Dollars and Sense

Achieving a sub-$40,000 base price is not the easiest thing to do for any EV, especially at a time when the average transaction price for a new car is approaching the $50,000 mark. The 500e makes that clear in places like its torsion-beam rear axle and rear drum brakes. Unlike with Fiat's last foray into battery-electric models, parent company Stellantis probably won't lose the farm on every car it sells this time, despite the new 500e's MSRP being lower than its 2019 forebear's. And since there were no paid options on our Inspired By Music model (yes, that's its actual name), it stayed nice and affordable at $37,595.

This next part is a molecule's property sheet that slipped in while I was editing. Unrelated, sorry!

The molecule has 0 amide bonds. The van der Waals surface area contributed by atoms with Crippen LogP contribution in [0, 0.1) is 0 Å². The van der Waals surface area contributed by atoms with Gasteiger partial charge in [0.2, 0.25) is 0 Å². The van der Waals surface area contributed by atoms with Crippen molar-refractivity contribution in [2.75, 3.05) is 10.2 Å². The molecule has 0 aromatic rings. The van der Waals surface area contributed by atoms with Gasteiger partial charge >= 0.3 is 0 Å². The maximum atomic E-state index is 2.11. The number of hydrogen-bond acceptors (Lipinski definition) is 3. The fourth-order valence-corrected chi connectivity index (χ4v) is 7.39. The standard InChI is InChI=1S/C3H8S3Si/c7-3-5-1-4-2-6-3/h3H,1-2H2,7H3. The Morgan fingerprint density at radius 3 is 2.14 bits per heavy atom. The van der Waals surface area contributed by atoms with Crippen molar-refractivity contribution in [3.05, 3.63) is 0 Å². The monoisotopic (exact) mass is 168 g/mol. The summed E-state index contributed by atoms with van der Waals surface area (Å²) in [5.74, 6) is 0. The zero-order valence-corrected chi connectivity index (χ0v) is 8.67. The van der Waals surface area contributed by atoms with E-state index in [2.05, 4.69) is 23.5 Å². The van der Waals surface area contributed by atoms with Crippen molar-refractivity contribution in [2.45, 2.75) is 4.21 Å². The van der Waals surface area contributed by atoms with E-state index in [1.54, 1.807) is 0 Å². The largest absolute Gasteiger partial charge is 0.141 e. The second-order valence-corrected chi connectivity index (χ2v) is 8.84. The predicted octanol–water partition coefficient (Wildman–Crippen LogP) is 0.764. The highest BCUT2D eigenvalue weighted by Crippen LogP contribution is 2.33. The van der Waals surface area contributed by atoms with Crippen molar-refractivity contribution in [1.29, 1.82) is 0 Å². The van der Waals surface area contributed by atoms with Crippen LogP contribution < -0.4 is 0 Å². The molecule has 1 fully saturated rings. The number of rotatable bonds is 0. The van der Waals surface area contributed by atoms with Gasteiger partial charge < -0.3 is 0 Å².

While it won't solve the problem of charging access for those who park on the street, the 2024 Fiat 500e does help address one issue the EV space needs to work on: affordable variety. It's a true city car, with the thrift and capability needed for most weekly forays, and it works well as a second around-town-mobile when long trips aren't on the docket. It's a turtle among hares, but if that's all you need, why go overboard?